Energy Balance Consortium Pilot Study

Principal Investigators: Kevin Hall (National Institutes of Health, NIDDK), Rudolph Leibel (Columbia University Medical College), Eric Ravussin (Pennington Biomedical Research Center), Marc Reitman (National Institutes of Health, NIDDK), Michael Rosenbaum (Columbia University Medical College), Steven Smith (Translational Research Institute for Metabolism and Diabetes)

Hall KD, Chen KY, Guo J, Lam YY, Leibel RL, Mayer LE, Reitman ML, Rosenbaum M, Smith SR, Walsh BT, Ravussin E.  Energy expenditure and body composition changes after an isocaloric ketogenic diet in overweight and obese men.  Am J Clin Nutr. 2016;104: 324-33.

Studies in free-living individuals are crucial to determine the effectiveness of dietary strategies to prevent or treat obesity and related metabolic conditions under real-world conditions. Such studies can provide tests of hypotheses about the cause of these disorders; however rigorous testing of these hypotheses requires greater control over the diets of study subjects than free-living studies permit. In practical terms, this means housing study participants in a facility where their diet is precisely defined, their food intake measured accurately, and their physical activity better controlled and monitored.

As a first step toward a rigorous test of the energy balance hypothesis of obesity – that foods influence fat accumulation only through the amount, but not type, of calories consumed – NuSI organized and funded a consortium of investigators to conduct a small preliminary or “pilot” study using participants confined to metabolic wards. The consortium researchers deemed it unlikely that they could reliably detect meaningful changes in body weight or fat content in an 8-week trial and instead chose to use energy expenditure as the primary outcome of the study.

To test the question of whether the amount or type of calories consumed is critical, participants were fed an equal number of calories from diets differing dramatically in fat and carbohydrate content. In addition to generating useful preliminary data that might address the hypothesis and help determine the number of subjects required for a full-scale study, the goals of this pilot study were operational and methodological: optimize the logistics required for a multi-site study, including, importantly, the assessment and fine-tuning of the precision and sensitivity of techniques for measuring energy expenditure.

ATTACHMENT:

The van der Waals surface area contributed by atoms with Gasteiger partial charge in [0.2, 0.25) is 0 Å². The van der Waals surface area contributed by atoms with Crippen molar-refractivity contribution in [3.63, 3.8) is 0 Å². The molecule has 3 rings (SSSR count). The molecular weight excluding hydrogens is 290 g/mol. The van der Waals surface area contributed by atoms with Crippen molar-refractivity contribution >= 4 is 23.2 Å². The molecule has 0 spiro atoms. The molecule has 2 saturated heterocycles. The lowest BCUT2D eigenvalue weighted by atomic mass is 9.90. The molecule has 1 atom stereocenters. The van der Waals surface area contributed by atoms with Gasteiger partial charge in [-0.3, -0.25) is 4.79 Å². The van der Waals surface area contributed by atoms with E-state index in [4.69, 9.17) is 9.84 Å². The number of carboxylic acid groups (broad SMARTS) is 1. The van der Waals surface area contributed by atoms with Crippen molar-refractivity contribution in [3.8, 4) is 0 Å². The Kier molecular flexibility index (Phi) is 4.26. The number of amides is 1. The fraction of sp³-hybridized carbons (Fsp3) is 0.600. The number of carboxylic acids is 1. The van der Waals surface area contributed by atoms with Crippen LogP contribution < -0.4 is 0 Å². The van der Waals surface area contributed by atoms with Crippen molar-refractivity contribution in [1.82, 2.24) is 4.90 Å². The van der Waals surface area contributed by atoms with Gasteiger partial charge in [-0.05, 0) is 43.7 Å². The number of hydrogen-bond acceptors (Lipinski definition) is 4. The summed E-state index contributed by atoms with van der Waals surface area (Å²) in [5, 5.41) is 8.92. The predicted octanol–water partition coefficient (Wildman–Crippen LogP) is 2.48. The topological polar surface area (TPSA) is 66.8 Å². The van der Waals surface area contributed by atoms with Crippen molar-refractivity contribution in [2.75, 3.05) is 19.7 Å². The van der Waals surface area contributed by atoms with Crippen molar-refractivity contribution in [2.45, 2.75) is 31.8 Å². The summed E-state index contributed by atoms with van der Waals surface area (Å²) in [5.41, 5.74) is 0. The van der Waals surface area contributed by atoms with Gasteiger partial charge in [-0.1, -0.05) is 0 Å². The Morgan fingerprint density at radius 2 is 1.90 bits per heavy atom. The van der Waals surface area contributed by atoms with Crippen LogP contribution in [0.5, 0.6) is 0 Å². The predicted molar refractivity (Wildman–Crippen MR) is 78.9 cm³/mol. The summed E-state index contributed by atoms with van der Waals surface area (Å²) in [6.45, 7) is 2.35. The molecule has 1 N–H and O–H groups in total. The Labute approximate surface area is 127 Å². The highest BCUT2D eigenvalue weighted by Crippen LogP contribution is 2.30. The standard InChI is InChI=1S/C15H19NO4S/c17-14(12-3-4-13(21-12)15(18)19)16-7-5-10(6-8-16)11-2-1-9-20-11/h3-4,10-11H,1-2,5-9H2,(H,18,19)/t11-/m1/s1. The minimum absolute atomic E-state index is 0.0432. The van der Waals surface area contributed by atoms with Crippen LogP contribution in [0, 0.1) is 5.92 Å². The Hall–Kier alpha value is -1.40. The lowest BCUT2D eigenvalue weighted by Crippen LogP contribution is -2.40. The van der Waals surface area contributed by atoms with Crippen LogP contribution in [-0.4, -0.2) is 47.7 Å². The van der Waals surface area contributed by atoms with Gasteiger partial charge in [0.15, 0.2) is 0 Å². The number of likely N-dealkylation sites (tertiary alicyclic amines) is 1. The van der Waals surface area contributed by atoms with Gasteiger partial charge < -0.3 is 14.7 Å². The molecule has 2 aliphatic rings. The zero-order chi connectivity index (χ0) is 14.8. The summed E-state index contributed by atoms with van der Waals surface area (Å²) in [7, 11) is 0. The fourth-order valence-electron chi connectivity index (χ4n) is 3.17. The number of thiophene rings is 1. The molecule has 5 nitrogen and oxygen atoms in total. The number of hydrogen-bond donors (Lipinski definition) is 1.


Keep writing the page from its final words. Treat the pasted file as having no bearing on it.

A total of 17 overweight and obese male participants were housed in metabolic wards at four study sites. For 4 weeks they were fed a basal diet based on a standard American diet (50% carbohydrate, 35% fat, and 15% protein by calories) providing a number of calories intended to maintain them in energy balance as reflected by a stable body weight. Participants were then switched to a “ketogenic” diet of identical caloric content, but radically different macronutrient composition (5% carbohydrate, 80% fat, and 15% protein by calories). Energy expenditure was measured two ways: (i) by respirometry in which participants were housed in small room-sized metabolic chambers for two consecutive days each week throughout the study, and (ii) over the last 2 weeks of each diet period, by a technique known as doubly labeled water that does not require chamber confinement.

If, according to the energy balance hypothesis, fat accumulation depended only on the amount of energy consumed – if a calorie of carbohydrate is equally fattening as a calorie of fat – no difference would be expected in energy expenditure under the two diet conditions. However, because the very low-carbohydrate ketogenic diet would minimize secretion of insulin, a hormone that promotes the synthesis and storage of fat, an alternative hypothesis (known as the carbohydrate-insulin model or the hormonal/regulatory model of obesity) predicts that energy expenditure will increase during the ketogenic diet period as stored fat is mobilized from stored body fat and burned for fuel along with fat from the diet.

The results showed that energy expenditure measured in the metabolic chambers increased transiently during the first two weeks after the switch to the ketogenic diet by 60 to 100 kcal/day, depending on how expenditures were calculated relative to body weight or composition. As measured by doubly labeled water, energy expenditure increased during the last two weeks of the ketogenic diet period by 150 kcal/day, an observation that is difficult to reconcile with the energy balance, calorie-is-a-calorie perspective.

Interpretation of the results is confounded by limitations of this small pilot study:

  • Because the order in which diets were fed to participants were not randomized, no causal inference can be made about the role of diet composition as a cause of any change in energy expenditure. Strictly speaking, the results can be interpreted only in terms of before and after the diet switch and not necessarily because of the switch.
  • Although the study plan was to have subjects in energy balance during the end of the four-week basal diet period, this was not achieved. The subjects lost weight throughout the study. This unintentional weight loss complicates interpretation of the magnitude of the increase in energy expenditure because weight loss is typically associated with reduced expenditures, which could mitigate any increase caused by the diet switch.

Despite these limitations, the results suggest that a well-controlled, full-scale study using appropriate methodologies is warranted to definitively address the question of whether fat accumulation is influenced by the macronutrient composition of the diet or only the amount of calories consumed.